Shay Locomotive, Roaring Camp Railroad - Santa Cruz, California
In 1830 a self-styled mountain man by the name of Isaac Graham settled in this area. Legend has it that he and his compatriots would cause such a ruckus that the local Mexican authorities named Graham’s wild settlement “Roaring Camp.” In 1842, Graham established the first saw mill west of the Mississippi but for one reason or another logging never took off here and he was convinced to spare the majestic trees that 25 years later became the first virgin stand of coastal redwoods to be protected from logging.
In order to garner some income the area’s first railroad, the Santa Cruz & Felton, began carrying tourists to the Big Trees as they became known in 1875. In 2003, the Roaring Camp & Big Trees Narrow Gauge RR celebrated its Ruby Anniversary (40 years) and the Santa Cruz, Big Trees & Pacific RY has been operating along the 1875 Santa Cruz & Felton route since 1985.
The railroad is only a little over an hour from my home but I'm almost embarrassed to say that I have never visited it. I had a "spare" Saturday away from the wife so I decided to make the trip. Lo and behold this weekend saw the visit of Thomas the Tank Engine and it's many small fans, their parents and assorted mini vans. Luckily there are several tracks at Roaring Camp and our steam train was unaffected by the little monsters. I wonder how many of these will return to model railroading after suffering the indignities of middle age. The route of the steam train takes you up Herman Mountain amongst the old growth redwood trees. Something that we are blessed with here in Northern California.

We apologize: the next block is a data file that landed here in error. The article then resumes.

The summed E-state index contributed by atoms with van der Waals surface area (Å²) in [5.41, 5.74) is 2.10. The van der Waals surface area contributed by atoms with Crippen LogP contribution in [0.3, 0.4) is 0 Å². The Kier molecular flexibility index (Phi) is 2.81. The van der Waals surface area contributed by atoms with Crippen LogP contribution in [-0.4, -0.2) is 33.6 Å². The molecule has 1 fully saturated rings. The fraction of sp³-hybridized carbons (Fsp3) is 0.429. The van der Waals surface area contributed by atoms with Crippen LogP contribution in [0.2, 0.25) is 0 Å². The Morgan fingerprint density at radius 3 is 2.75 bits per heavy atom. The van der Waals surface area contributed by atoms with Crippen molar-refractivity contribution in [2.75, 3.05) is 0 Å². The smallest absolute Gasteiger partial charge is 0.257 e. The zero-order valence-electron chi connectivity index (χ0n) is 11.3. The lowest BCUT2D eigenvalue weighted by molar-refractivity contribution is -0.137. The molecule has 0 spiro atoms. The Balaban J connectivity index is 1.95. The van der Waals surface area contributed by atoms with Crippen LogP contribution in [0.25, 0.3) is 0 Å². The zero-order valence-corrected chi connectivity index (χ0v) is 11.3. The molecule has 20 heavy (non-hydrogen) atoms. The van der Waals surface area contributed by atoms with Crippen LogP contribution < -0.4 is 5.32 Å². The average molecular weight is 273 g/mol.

Shay Locomotives hold a special place in the hearts of steam enthusiasts. Springing from the fertile mind of Ephraim Shay this gear driven steam engine was well suited to the requirements of the logging industry of which Ephraim was a part of. During the 1870s an inordinate amount of effort was spent on extracting lumber to the mill. Often depending on ice covered roadways during the winter to transport their logs they were hostage to the vagaries of the climate. Shay built some tramways and used horsepower but with the growing popularity of steam he built his first steam locomotive. A locomotive built for logging must be small yet powerful, able to navigate within a restricted space and climb steep inclines. His answer was a gear driven locomotive carried on articulated trucks with direct wheel drive. By delivering equal torque directly to wheels on both sides of the engine at the same time. He was also able to eliminate the jerky motion of a standard steam locomotive which damaged his wooden rails. The Number 7 Shay at the Roaring Camp Railroad was built by the Lima Machine Works and is a Class C Shay. (Class C: three cylinders, three trucks. Weighs between 70 and 125 tons approx.)